17 weeks to Davos. 17 global goals to achieve a sustainable future. 17 blog posts exploring the UN’s vision for humankind.
The photographs are heartbreaking. Anguish etched into faces of people desperately attempting to find safety; except for those like two year-old Alyan Kurdi, lifeless on the shoreline, who paid the ultimate price searching for it. They offer a tiny glimpse into the nightmare millions face fleeing Syria. Seven million have relocated inside its borders; four million have sought refuge in Turkey and other neighboring countries. Some have continued on, risking everything for the dream of a better life in Europe. The flow of humanity will not stop soon, with another three million expected to attempt escape.
Syria is a mess, torn apart by a brutal dictatorship, moderate Syrian rebels, Kurdish separatists, and the savagery of the Islamic State (IS). Four years of fighting between the various groups has turned Syria into the largest refugee crisis. But Syria is not unique. Almost 60 million people sought asylum from conflict zones around the world in 2014, fifteen of which were started or re-ignited in the past 6 years. According to the UN Refugee Agency, it’s the largest number of displaced people ever and will likely continue trending higher unless peace and justice is found. What other chance do these people have to lead a normal life again?
Peace leads to prosperity
Peace and justice is not only essential to ending wars and conflicts; it’s foundational to achieving the other Sustainable Development Goals. With the last 15 years as a guide, we know that ending extreme poverty is highly dependent on peace. According to the OECD, the 5 countries that did not progress on any of the Millennium Development Goals – the precursor to the new Sustainable Development Goals – all faced violent conflicts at some point between 2000 and 2015. Furthermore, research published by the Brookings Institute estimates that 75% of people still living in extreme poverty by 2030 will be located in war zones. If we want to eliminate extreme poverty by 2030, we must achieve peace.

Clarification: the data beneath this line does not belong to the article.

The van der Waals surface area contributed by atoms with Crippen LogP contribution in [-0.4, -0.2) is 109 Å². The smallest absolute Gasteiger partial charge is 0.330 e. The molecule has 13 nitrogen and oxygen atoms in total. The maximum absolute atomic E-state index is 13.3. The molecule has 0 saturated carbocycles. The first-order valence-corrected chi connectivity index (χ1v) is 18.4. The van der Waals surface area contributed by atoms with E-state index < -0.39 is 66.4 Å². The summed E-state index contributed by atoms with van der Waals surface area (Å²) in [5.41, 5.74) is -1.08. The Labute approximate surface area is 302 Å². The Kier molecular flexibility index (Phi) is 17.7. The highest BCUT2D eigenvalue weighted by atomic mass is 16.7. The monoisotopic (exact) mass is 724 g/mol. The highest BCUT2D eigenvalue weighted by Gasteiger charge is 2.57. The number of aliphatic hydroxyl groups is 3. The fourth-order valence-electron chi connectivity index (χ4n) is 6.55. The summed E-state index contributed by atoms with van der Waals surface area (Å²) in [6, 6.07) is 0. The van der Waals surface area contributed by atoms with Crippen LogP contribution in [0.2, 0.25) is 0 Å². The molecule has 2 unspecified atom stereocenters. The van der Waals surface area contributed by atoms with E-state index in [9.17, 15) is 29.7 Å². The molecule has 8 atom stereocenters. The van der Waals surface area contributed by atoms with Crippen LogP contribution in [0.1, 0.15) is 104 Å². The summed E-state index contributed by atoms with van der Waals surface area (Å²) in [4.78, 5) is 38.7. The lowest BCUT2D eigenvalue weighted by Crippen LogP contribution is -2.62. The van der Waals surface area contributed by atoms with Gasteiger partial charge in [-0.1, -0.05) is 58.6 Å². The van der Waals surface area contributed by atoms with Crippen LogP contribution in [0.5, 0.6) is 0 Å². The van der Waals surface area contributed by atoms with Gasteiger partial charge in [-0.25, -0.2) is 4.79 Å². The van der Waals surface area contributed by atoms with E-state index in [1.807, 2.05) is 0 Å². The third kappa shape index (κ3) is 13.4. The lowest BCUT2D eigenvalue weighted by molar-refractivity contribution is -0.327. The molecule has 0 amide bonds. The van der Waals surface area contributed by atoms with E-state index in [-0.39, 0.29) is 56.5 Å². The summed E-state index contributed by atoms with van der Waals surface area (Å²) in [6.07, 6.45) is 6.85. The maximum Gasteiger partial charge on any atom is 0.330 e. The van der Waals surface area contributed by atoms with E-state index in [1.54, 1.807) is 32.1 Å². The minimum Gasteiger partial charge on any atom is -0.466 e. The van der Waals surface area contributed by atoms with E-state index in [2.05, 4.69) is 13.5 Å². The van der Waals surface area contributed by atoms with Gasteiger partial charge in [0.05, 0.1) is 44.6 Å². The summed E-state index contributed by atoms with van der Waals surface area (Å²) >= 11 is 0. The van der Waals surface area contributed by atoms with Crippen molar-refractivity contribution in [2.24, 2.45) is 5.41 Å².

If we want to eliminate inequality based on gender, ethnicity, and beliefs, we must achieve justice. Women and children are often targeted in conflicts – abused, raped, and killed. A UN official recently confirmed the existence of a price list for child slaves published by IS, suggesting how heinous their treatment can be. But it is wrong to assume this problem exists only in conflict zones; violence toward women and children is everywhere. The United States itself has an appalling track record – more than 200 people are raped every day – suggesting many countries need to invest in protecting the vulnerable. Ranked 94th on the global peace index, the United States has an opportunity to set an example by improving peace and security within its own borders over the next 15 years.
Shining a light with data